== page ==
Content Regulation / Censorship, Defamation / Reputation, Political Expression
The Case of Sarawak Report and Malaysia Insider
Closed Mixed Outcome
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The European Court of Human Rights (ECtHR) ruled that Germany did not violate Article 10 of the European Convention on Human Rights (ECHR) when it prevented the publication of posters that compared images of caged animals with those of concentration camp prisoners. The case originated when Jewish Holocaust survivors requested an injunction preventing the dissemination of posters highlighting the similarities between the mistreatment of animals and the suffering of victims in Nazi camps. The Berlin Regional Court granted the injunction, which was upheld by the Court of Appeals and the Federal Constitutional Court. The ECtHR found that the injunction was a justifiable restriction as it sought to protect Jewish Holocaust survivors and that the German courts had properly struck a balance between freedom of expression and the obligation to respect the reputation and rights of others.
In 2004, the German branch of animal rights organization PETA (People for the Ethical Treatment of Animals) designed a poster campaign depicting images of animals in mass stocks next to prisoners in Nazi concentration camps. The campaign aimed at highlighting similarities between the mistreatment of animals and the suffering of the victims of Nazi camps.
Jewish Holocaust survivors requested an injunction be issued in order to prevent the publication and dissemination of these posters. The survivors claimed that the images violated the memory of Holocaust victims and offended their human dignity. The Berlin Regional Court granted the injunction, which was upheld by both the Court of Appeal and the Federal Constitutional Court. The courts found that, while PETA had not intended to diminish the suffering of Holocaust victims, its posters could be interpreted as equating human victims of concentration camps to animals. The courts found this depiction to be unacceptable under German law, which is constructed around the protection of human dignity.
Following the Constitutional Court’s rejection of PETA’s appeal, PETA brought its case before the ECtHR. PETA claimed that the injunction violated its right to freedom of expression, which is protected by Article 10 of the ECHR.
The ECtHR recognized that the injunction against the publication of the PETA’s posters, which were created to raise awareness on a topic of public interest, the well being of animals, interfered with PETA’s enjoyment of its right to freedom of expression. An interference with the right to freedom of expression, as guaranteed by Article 10 of the ECHR, can only be justified by legitimate aims.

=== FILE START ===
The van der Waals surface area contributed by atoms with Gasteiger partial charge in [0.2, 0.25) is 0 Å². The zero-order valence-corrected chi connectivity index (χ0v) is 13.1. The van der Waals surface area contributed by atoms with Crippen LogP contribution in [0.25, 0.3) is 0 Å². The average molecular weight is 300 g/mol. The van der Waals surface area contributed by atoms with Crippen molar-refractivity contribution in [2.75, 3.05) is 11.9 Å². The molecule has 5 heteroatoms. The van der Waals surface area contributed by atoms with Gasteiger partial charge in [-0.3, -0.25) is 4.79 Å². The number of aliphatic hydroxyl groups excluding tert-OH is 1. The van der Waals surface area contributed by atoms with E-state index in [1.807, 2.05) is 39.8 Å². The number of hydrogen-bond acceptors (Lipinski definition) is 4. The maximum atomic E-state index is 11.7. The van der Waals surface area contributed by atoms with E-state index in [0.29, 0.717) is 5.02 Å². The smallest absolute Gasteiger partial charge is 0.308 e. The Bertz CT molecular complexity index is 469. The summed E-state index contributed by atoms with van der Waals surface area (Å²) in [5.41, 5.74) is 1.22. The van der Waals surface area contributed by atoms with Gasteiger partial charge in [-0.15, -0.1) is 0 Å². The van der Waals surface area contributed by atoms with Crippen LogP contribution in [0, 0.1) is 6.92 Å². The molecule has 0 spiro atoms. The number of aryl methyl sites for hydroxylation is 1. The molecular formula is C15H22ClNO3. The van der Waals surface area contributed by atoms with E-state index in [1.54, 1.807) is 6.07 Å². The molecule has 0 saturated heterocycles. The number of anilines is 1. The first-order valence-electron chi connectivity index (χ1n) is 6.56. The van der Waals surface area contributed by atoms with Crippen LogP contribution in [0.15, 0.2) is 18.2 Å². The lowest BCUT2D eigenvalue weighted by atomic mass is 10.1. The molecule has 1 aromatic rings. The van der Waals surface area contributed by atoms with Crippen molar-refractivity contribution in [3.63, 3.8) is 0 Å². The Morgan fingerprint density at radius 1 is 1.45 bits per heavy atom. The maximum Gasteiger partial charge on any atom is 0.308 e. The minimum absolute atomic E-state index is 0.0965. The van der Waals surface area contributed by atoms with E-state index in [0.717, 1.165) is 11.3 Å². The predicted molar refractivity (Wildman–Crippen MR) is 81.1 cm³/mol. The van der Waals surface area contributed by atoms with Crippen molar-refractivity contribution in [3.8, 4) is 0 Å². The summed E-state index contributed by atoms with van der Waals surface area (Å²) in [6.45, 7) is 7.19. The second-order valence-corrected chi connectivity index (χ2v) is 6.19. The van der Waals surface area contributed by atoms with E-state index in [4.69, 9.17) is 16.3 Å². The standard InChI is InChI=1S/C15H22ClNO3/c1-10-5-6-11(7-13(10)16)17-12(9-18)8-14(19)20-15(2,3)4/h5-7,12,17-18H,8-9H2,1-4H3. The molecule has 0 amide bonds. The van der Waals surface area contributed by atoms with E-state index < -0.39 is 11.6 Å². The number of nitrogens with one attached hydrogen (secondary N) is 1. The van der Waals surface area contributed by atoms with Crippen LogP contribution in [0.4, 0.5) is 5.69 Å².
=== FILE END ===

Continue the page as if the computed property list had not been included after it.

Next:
The ECtHR found that the injunction lawfully and legitimately sought to protect the reputation and rights of the Jewish survivors. While evaluating the necessity of the injunction in a democratic society, the ECtHR took into account the specific responsibilities of the German state towards the victims of the Holocaust. Germany, thus, had a wide margin of appreciation in assessing the matter, and the ECtHR found that the reasons given by Germany to support the injunction were sufficient. The ECtHR agreed with Germany’s argument that its national courts had correctly struck the balance between the protection of freedom of expression and the obligation to respect the reputation and rights of others.
Judges Zupancic and Spielmann signed a separate concurring opinion, agreeing with the outcome of the case but raising questions regarding the reasoning of the ECtHR. According to their concurrence, the majority’s argument that such posters would be unacceptable in Germany because of its specific history and responsibilities in the Holocaust posed the risk of relativizing the “unacceptable use of the freedom of expression.” [para. 3] Following a relativistic rather than a principled reasoning, the ECtHR could find itself in a difficult position when judging similar cases regarding countries with different historical pasts. Following the Grand Chamber’s decision not to reconsider the case, the judgment became final on March 18, 2013.
Decision Direction indicates whether the decision expands or contracts expression based on an analysis of the case.
The decision reflects the ECtHR’s jurisprudence in two fundamental ways. First, it upholds the idea that states have a wide margin of appreciation in regulating matters of social significance. This idea requires the ECtHR to consider the specific historical and social context of each country before it in making its rulings. Second, more specifically with respect to Germany and the memory of the Holocaust, the ECtHR here was consistent with its previous ruling in the case of Hoffer v. Germany, a case where Germany was acquitted of violating Article 10 of the ECHR for sanctioning the distribution of leaflets that equated abortion to the Holocaust.
Global Perspective demonstrates how the court’s decision was influenced by standards from one or many regions.
Case significance refers to how influential the case is and how its significance changes over time.
The parties involved in the case are bound by decisions of the ECtHR.
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